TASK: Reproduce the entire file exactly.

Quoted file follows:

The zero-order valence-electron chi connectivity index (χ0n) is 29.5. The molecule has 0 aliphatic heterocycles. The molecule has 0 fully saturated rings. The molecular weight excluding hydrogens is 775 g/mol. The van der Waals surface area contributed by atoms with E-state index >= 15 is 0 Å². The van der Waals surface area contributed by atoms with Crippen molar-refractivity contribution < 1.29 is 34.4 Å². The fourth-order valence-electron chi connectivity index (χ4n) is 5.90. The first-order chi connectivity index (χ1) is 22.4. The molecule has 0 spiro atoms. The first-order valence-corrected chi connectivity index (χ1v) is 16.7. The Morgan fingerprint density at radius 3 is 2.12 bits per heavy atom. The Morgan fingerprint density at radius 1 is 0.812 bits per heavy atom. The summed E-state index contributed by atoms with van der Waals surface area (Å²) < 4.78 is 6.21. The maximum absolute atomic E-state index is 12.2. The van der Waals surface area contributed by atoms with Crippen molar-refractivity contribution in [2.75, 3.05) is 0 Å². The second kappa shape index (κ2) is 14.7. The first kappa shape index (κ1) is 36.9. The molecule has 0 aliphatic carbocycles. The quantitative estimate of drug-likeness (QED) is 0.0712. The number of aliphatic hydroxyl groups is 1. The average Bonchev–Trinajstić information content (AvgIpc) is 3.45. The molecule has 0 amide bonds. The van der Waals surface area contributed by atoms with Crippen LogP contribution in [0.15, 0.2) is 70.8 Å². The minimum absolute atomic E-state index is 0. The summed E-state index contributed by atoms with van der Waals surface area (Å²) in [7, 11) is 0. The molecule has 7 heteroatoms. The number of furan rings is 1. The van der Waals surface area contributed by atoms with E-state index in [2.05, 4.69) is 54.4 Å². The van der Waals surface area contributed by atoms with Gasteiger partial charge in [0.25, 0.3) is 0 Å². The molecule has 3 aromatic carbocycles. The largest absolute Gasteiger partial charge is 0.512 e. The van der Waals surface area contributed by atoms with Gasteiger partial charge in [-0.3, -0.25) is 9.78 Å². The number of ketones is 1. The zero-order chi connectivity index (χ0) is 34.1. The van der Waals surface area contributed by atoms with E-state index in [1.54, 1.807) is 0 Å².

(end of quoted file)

The zero-order valence-electron chi connectivity index (χ0n) is 29.5. The molecule has 0 aliphatic heterocycles. The molecule has 0 fully saturated rings. The molecular weight excluding hydrogens is 775 g/mol. The van der Waals surface area contributed by atoms with E-state index >= 15 is 0 Å². The van der Waals surface area contributed by atoms with Crippen molar-refractivity contribution < 1.29 is 34.4 Å². The fourth-order valence-electron chi connectivity index (χ4n) is 5.90. The first-order chi connectivity index (χ1) is 22.4. The molecule has 0 spiro atoms. The first-order valence-corrected chi connectivity index (χ1v) is 16.7. The Morgan fingerprint density at radius 3 is 2.12 bits per heavy atom. The Morgan fingerprint density at radius 1 is 0.812 bits per heavy atom. The summed E-state index contributed by atoms with van der Waals surface area (Å²) < 4.78 is 6.21. The maximum absolute atomic E-state index is 12.2. The van der Waals surface area contributed by atoms with Crippen molar-refractivity contribution in [2.75, 3.05) is 0 Å². The second kappa shape index (κ2) is 14.7. The first kappa shape index (κ1) is 36.9. The molecule has 0 aliphatic carbocycles. The quantitative estimate of drug-likeness (QED) is 0.0712. The number of aliphatic hydroxyl groups is 1. The average Bonchev–Trinajstić information content (AvgIpc) is 3.45. The molecule has 0 amide bonds. The van der Waals surface area contributed by atoms with Crippen LogP contribution in [0.15, 0.2) is 70.8 Å². The minimum absolute atomic E-state index is 0. The summed E-state index contributed by atoms with van der Waals surface area (Å²) in [7, 11) is 0. The molecule has 7 heteroatoms. The number of furan rings is 1. The van der Waals surface area contributed by atoms with E-state index in [2.05, 4.69) is 54.4 Å². The van der Waals surface area contributed by atoms with Gasteiger partial charge in [0.25, 0.3) is 0 Å². The molecule has 3 aromatic carbocycles. The largest absolute Gasteiger partial charge is 0.512 e. The van der Waals surface area contributed by atoms with Gasteiger partial charge in [-0.3, -0.25) is 9.78 Å². The number of ketones is 1. The zero-order chi connectivity index (χ0) is 34.1. The van der Waals surface area contributed by atoms with E-state index in [1.54, 1.807) is 0 Å².